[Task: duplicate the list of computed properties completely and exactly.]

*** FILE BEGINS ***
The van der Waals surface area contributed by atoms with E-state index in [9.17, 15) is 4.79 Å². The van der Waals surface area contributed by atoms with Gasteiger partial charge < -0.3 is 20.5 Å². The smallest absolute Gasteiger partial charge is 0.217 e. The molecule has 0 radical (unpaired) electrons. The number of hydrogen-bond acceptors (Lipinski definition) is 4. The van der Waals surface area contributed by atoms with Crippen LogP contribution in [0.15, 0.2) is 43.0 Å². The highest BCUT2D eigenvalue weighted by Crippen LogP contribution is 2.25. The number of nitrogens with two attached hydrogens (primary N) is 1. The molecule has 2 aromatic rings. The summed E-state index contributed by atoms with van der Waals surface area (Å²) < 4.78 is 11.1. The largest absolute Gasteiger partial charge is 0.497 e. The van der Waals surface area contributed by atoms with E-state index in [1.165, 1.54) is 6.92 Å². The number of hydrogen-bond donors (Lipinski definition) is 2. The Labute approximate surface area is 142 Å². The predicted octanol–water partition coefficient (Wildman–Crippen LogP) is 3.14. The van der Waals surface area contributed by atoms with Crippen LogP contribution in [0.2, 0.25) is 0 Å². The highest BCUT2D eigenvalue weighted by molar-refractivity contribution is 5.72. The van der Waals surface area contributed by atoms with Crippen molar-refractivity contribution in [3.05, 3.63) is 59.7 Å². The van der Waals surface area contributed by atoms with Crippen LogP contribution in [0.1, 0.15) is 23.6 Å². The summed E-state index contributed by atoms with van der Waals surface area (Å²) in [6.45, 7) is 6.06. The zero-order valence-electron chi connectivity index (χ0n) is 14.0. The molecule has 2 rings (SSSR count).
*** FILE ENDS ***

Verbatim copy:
The van der Waals surface area contributed by atoms with E-state index in [9.17, 15) is 4.79 Å². The van der Waals surface area contributed by atoms with Gasteiger partial charge < -0.3 is 20.5 Å². The smallest absolute Gasteiger partial charge is 0.217 e. The molecule has 0 radical (unpaired) electrons. The number of hydrogen-bond acceptors (Lipinski definition) is 4. The van der Waals surface area contributed by atoms with Crippen LogP contribution in [0.15, 0.2) is 43.0 Å². The highest BCUT2D eigenvalue weighted by Crippen LogP contribution is 2.25. The number of nitrogens with two attached hydrogens (primary N) is 1. The molecule has 2 aromatic rings. The summed E-state index contributed by atoms with van der Waals surface area (Å²) < 4.78 is 11.1. The largest absolute Gasteiger partial charge is 0.497 e. The van der Waals surface area contributed by atoms with E-state index in [1.165, 1.54) is 6.92 Å². The number of hydrogen-bond donors (Lipinski definition) is 2. The Labute approximate surface area is 142 Å². The predicted octanol–water partition coefficient (Wildman–Crippen LogP) is 3.14. The van der Waals surface area contributed by atoms with Crippen LogP contribution in [0.2, 0.25) is 0 Å². The highest BCUT2D eigenvalue weighted by molar-refractivity contribution is 5.72. The van der Waals surface area contributed by atoms with Crippen molar-refractivity contribution in [3.05, 3.63) is 59.7 Å². The van der Waals surface area contributed by atoms with Crippen LogP contribution in [0.1, 0.15) is 23.6 Å². The summed E-state index contributed by atoms with van der Waals surface area (Å²) in [6.45, 7) is 6.06. The zero-order valence-electron chi connectivity index (χ0n) is 14.0. The molecule has 2 rings (SSSR count).